Notice that I didn’t say based on or based off of their work because I don’t consider “based off of” just another way of saying “based on,” which is to say, I don’t see them as synonyms.  For instance, when my students declare that their work is “based off of” a particular source, my sense is that they are implying a relationship between themselves and the source that is different from the one that others imply when they use “based on.”  The traditionalist might lament that the first usage displays a troubling infidelity, as though the writer employs the source simply as a springboard into freer and more promising waters.  Such a writer does not sufficiently acknowledge the debt owed the source.  Like a wayward jazz soloist, perhaps, such a writer improvises too far towards newness, a newness which the adherents to “based on” would find much too associative, centrifugal, and incidental.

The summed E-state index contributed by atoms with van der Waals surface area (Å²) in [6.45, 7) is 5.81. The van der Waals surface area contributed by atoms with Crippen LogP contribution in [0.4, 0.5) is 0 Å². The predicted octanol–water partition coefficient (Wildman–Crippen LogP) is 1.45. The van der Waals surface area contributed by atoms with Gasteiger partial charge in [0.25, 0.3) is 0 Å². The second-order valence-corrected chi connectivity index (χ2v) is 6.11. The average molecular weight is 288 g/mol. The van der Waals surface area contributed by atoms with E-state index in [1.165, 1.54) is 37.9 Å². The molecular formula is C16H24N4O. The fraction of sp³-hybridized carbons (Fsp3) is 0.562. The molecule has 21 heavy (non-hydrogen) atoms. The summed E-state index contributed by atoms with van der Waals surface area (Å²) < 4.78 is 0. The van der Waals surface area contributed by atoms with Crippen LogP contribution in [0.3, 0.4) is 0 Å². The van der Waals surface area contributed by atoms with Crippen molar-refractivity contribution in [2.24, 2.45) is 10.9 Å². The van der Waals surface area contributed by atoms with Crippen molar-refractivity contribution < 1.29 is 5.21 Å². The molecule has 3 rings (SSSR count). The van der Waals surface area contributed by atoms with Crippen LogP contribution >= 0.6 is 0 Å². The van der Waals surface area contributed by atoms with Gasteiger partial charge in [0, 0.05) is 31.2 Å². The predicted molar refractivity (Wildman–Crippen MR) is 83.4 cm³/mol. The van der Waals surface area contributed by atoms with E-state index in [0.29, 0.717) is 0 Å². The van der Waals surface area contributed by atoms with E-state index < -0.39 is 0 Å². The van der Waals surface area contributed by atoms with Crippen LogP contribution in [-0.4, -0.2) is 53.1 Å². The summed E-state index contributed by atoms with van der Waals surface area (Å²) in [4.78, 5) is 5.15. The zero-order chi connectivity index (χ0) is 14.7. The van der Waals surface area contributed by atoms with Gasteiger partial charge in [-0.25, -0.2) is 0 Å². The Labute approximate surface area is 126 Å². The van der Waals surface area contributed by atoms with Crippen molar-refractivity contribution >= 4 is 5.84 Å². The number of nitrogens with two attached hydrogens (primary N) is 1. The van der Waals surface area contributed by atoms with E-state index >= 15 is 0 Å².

Though I am not a traditionalist, I understand the fear of the traditionalist: he or she doesn’t wish to see centuries of meticulous and responsible scholarship implied in the words “based on” superceded by a couple decades of shoddy student scholarship implied in the words “based off of.”  Such a fear, however, blinds us to the potential benefits of this shift in usage/consciousness.  Rather than seeing this shift as an inevitable minus mutation, to use one of Gebser’s terms, we could see it as a plus mutation, another one of Gebser’s terms.  The minus mutation, as Gebser characterizes it, occurs when one trait replaces another: “B” replaces “A” or “based off of” replaces “based on.”  A plus mutation, on the other hand, leads to a complexification, not “B” replacing “A,” but “B” in addition to “A,” “based off of” in addition to “based on.”  Obviously, seeing by itself does not make something so.  Therefore, for us to make sure this particular shift in usage/consciousness is a plus mutation, I don’t think we can just let it happen to us; rather, we need to be more active in making sure we don’t lose varieties and subtleties of consciousness within it’s unfolding.